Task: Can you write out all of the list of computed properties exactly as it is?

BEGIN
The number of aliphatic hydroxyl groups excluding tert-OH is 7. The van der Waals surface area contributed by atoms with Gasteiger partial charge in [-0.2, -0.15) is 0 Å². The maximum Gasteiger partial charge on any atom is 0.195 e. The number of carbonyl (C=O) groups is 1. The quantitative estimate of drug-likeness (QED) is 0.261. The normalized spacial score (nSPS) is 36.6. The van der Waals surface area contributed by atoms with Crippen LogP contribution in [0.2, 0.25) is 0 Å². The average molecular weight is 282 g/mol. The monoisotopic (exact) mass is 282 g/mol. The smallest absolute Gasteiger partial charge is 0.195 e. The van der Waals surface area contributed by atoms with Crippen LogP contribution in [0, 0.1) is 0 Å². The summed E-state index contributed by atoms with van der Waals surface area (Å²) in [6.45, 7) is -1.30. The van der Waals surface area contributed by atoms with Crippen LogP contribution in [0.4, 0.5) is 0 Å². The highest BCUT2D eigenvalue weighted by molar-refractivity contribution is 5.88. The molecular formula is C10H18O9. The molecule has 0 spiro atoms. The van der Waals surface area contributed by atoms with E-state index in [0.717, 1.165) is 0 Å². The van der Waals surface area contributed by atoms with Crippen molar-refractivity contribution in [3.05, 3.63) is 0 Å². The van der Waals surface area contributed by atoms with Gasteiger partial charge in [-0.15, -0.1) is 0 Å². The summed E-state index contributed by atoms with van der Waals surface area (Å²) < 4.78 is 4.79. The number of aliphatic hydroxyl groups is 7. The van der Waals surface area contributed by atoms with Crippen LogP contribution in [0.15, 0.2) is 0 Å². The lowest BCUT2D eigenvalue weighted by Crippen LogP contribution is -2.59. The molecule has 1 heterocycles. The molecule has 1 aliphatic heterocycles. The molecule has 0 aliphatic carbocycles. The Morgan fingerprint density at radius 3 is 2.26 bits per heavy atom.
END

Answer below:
The number of aliphatic hydroxyl groups excluding tert-OH is 7. The van der Waals surface area contributed by atoms with Gasteiger partial charge in [-0.2, -0.15) is 0 Å². The maximum Gasteiger partial charge on any atom is 0.195 e. The number of carbonyl (C=O) groups is 1. The quantitative estimate of drug-likeness (QED) is 0.261. The normalized spacial score (nSPS) is 36.6. The van der Waals surface area contributed by atoms with Crippen LogP contribution in [0.2, 0.25) is 0 Å². The average molecular weight is 282 g/mol. The monoisotopic (exact) mass is 282 g/mol. The smallest absolute Gasteiger partial charge is 0.195 e. The van der Waals surface area contributed by atoms with Crippen LogP contribution in [0, 0.1) is 0 Å². The summed E-state index contributed by atoms with van der Waals surface area (Å²) in [6.45, 7) is -1.30. The van der Waals surface area contributed by atoms with Crippen LogP contribution in [0.4, 0.5) is 0 Å². The highest BCUT2D eigenvalue weighted by molar-refractivity contribution is 5.88. The molecular formula is C10H18O9. The molecule has 0 spiro atoms. The van der Waals surface area contributed by atoms with E-state index in [0.717, 1.165) is 0 Å². The van der Waals surface area contributed by atoms with Crippen molar-refractivity contribution in [3.05, 3.63) is 0 Å². The van der Waals surface area contributed by atoms with Gasteiger partial charge in [-0.15, -0.1) is 0 Å². The summed E-state index contributed by atoms with van der Waals surface area (Å²) < 4.78 is 4.79. The number of aliphatic hydroxyl groups is 7. The van der Waals surface area contributed by atoms with Crippen LogP contribution in [0.15, 0.2) is 0 Å². The lowest BCUT2D eigenvalue weighted by Crippen LogP contribution is -2.59. The molecule has 1 heterocycles. The molecule has 1 aliphatic heterocycles. The molecule has 0 aliphatic carbocycles. The Morgan fingerprint density at radius 3 is 2.26 bits per heavy atom.